Dirty creek polluting Waihi River

MATTHEW LITTLEWOOD
Last updated 05:00 06/03/2014
barker's creek
WATER CONCERNS: Barker's Creek, in the Waihi River catchment, pictured during a large flow, appears to suffer from high levels of phormidium, E.coli and nitrates.

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A small creek in the Waihi River catchment could be responsible for some of the river's water pollution issues.

Environment Canterbury senior surface water quality scientist Dr David Kelly spent nearly a year investigating Barker's Creek, after locals expressed concern about the creek's water quality.

Dr Kelly said although the full results were yet to be verified, there were already some "fairly striking" patterns.

"Frequently, the creek experienced higher than the recommended health levels of E.coli, significant potentially toxic algal blooms and high levels of sediment," he said.

"It appears that the level of these environmental indicators are higher at Barker's Creek than in other parts of the Waihi catchment, which could have flow-on effects."

There were health warnings in place in various parts of the Waihi River this summer, after ECan detected significant levels of toxic algal blooms.

Currently, the river was declared safe for recreational contact at its usual monitoring spots, but Dr Kelly said it would be great to include more sites.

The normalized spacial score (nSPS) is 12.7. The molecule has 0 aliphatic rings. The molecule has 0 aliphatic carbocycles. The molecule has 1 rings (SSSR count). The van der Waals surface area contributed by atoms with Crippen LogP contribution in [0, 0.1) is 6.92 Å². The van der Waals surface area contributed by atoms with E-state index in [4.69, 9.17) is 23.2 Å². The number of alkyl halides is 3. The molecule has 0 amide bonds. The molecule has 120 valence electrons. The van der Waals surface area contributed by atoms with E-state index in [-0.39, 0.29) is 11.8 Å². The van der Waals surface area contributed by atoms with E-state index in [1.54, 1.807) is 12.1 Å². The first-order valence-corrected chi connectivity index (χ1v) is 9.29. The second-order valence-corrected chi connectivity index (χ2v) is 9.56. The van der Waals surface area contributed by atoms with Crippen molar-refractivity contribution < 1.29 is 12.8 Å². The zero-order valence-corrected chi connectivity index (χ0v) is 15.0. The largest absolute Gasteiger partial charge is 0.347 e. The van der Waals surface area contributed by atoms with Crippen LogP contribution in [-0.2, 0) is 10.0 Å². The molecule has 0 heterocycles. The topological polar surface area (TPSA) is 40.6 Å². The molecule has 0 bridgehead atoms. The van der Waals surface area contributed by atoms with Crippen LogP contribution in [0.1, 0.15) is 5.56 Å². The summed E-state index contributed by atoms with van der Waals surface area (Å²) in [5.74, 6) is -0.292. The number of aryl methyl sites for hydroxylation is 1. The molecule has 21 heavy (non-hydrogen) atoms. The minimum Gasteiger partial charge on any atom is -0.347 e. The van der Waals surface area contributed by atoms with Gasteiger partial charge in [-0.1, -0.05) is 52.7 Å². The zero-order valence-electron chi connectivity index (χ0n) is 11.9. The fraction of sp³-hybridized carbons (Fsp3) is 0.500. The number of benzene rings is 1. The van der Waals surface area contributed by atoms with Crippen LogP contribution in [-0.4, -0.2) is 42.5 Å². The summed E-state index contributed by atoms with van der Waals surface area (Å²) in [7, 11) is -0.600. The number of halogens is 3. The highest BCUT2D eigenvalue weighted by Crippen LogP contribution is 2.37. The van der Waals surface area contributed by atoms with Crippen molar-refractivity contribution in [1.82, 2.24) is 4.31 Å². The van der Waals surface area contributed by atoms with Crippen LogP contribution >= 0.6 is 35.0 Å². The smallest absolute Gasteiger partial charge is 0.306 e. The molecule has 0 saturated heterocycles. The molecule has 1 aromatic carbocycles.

"Barker's Creek is in an area which has a very mixed land use, and this might contribute to some of its issues. You have sheep, beef, deer and dairy farming in a relatively small area," he said.

Dr Kelly said the high levels of sediment in the creek could be partly attributed to a landslip north of Mees Rd in the upper part of the catchment.

"So there could be ways to address this, through revegetation or retiring some of the land," he said.

"However, I don't think that can be the only reason for high sediment levels, because other parts of the creek not in the vicinity of the slip also experience sediment build-up. There appear to be issues with stock moving near the water too."

Dr Kelly said it would be good to extend the research to other parts of the catchment.

"The more we know, the more we can determine how to address these issues. The catchment has clear pressure points."

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- The Timaru Herald

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